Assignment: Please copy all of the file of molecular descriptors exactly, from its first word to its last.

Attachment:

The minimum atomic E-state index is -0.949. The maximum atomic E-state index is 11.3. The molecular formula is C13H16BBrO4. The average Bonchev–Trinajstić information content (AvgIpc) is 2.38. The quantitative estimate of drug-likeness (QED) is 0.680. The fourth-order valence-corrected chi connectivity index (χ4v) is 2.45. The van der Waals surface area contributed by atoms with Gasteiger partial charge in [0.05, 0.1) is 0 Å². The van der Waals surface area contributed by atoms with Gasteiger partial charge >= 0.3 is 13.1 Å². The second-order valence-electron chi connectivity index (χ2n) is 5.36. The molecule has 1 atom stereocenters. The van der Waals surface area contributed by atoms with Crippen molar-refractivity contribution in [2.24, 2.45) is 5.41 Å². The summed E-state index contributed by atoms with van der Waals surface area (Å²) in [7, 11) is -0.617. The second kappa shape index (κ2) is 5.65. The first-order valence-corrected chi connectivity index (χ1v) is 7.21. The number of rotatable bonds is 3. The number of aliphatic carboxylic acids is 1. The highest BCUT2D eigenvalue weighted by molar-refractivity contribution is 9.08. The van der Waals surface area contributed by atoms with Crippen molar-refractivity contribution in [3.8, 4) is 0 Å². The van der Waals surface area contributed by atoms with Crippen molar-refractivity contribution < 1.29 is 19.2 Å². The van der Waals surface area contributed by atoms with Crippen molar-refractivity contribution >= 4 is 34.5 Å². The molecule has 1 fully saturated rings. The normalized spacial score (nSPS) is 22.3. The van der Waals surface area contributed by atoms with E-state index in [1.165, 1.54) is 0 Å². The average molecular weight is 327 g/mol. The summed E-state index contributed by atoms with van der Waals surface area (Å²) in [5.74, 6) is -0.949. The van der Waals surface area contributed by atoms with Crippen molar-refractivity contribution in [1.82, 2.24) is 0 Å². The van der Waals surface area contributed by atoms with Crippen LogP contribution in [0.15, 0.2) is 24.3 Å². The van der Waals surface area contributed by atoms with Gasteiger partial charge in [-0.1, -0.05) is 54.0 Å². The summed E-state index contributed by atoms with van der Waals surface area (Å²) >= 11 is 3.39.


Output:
The minimum atomic E-state index is -0.949. The maximum atomic E-state index is 11.3. The molecular formula is C13H16BBrO4. The average Bonchev–Trinajstić information content (AvgIpc) is 2.38. The quantitative estimate of drug-likeness (QED) is 0.680. The fourth-order valence-corrected chi connectivity index (χ4v) is 2.45. The van der Waals surface area contributed by atoms with Gasteiger partial charge in [0.05, 0.1) is 0 Å². The van der Waals surface area contributed by atoms with Gasteiger partial charge >= 0.3 is 13.1 Å². The second-order valence-electron chi connectivity index (χ2n) is 5.36. The molecule has 1 atom stereocenters. The van der Waals surface area contributed by atoms with Crippen molar-refractivity contribution in [2.24, 2.45) is 5.41 Å². The summed E-state index contributed by atoms with van der Waals surface area (Å²) in [7, 11) is -0.617. The second kappa shape index (κ2) is 5.65. The first-order valence-corrected chi connectivity index (χ1v) is 7.21. The number of rotatable bonds is 3. The number of aliphatic carboxylic acids is 1. The highest BCUT2D eigenvalue weighted by molar-refractivity contribution is 9.08. The van der Waals surface area contributed by atoms with Crippen molar-refractivity contribution in [3.8, 4) is 0 Å². The van der Waals surface area contributed by atoms with Crippen molar-refractivity contribution < 1.29 is 19.2 Å². The van der Waals surface area contributed by atoms with Crippen molar-refractivity contribution >= 4 is 34.5 Å². The molecule has 1 fully saturated rings. The normalized spacial score (nSPS) is 22.3. The van der Waals surface area contributed by atoms with E-state index in [1.165, 1.54) is 0 Å². The average molecular weight is 327 g/mol. The summed E-state index contributed by atoms with van der Waals surface area (Å²) in [5.74, 6) is -0.949. The van der Waals surface area contributed by atoms with Crippen molar-refractivity contribution in [1.82, 2.24) is 0 Å². The van der Waals surface area contributed by atoms with Crippen LogP contribution in [0.15, 0.2) is 24.3 Å². The van der Waals surface area contributed by atoms with Gasteiger partial charge in [-0.1, -0.05) is 54.0 Å². The summed E-state index contributed by atoms with van der Waals surface area (Å²) >= 11 is 3.39.